As more condominiums are built in Singapore, more of us come into frequent and even daily contact with security officers. However, there still seems to be common misconceptions about security guards and the work that they do.
One comment that we spotted from the Facebook comments section:
Oof. That’s not a nice thing to say.
Some common misconceptions that they face:
- They are old and lazy
- They don’t provide value-added work, they just sit and do nothing while watching the door
Many face abuse and clients who don’t respect them
Other common problems, on top of the misconceptions that they face, include:
- Being ordered to do work that’s not in their job scope
- Being disrespected by clients, or even verbally abused
- Long working hours and shifts
- Low pay
About two years back, a case of abuse went viral on social media after the guy was filmed verbally abusing a security officer. This case cast a spotlight on the issue and highlighted the need for better treatment and welfare for security officers. The guy who verbally abused the security officer was doxxed online for his actions but that’s not the right outcome we should hope for in such cases. Instead, we should be looking into improving laws to protect security officers’ welfare.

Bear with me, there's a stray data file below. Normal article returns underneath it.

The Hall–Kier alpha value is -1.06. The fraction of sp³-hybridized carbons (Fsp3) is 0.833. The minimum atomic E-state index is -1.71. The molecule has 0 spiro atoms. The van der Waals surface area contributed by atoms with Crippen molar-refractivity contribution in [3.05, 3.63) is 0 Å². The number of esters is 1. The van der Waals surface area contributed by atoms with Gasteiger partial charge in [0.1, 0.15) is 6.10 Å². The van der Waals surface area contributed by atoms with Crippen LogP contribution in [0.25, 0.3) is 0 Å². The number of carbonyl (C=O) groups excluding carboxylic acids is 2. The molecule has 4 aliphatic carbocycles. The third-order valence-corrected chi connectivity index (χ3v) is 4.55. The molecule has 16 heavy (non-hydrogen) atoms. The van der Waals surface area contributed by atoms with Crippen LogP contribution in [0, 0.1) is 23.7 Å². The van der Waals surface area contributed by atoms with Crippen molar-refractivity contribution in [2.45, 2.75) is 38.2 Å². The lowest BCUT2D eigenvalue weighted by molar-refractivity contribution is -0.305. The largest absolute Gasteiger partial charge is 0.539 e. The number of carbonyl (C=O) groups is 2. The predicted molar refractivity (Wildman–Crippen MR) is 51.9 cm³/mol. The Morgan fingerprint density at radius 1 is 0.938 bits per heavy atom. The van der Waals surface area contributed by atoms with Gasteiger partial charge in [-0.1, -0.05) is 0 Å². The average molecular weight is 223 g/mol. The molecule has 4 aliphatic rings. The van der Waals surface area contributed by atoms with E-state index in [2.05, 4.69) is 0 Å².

More protection of security officers from abuse
Hence, we are pleased to share that a new Bill has been passed in Parliament, which calls for more protection from abuse faced by security officers. This includes new offences and tougher penalties for those who harass, assault or verbally abuse officers while they are carrying out their duties.
Under the Private Security Industry (Amendment) Bill, such penalties are stiffer than those meted out to individuals who commit the same offence against members of the public. For instance, offenders who assault or use criminal force against security officers may be jailed up to two years or fined up to S$7,500, or both.
Nominated MP Abdul Samad, who is also NTUC’s vice-president, said the Union of Security Employees (USE) will be launching an application in the fourth quarter of this year to allow security officers and agencies to report any harassment or work-related grievances to the union. Other avenues for reporting include a one-stop email helpline launched by the Security Industry Council and the USE’s mediation centre.
Mr Samad also encouraged more security officers to join the union so that they can gain better representation of their rights.
A little kindness goes a long way
We hope that this would help safeguard security officers’ welfare and allow them to carry out their work safely. Be kind, greet the security officers that you meet and appreciate the work that they do!
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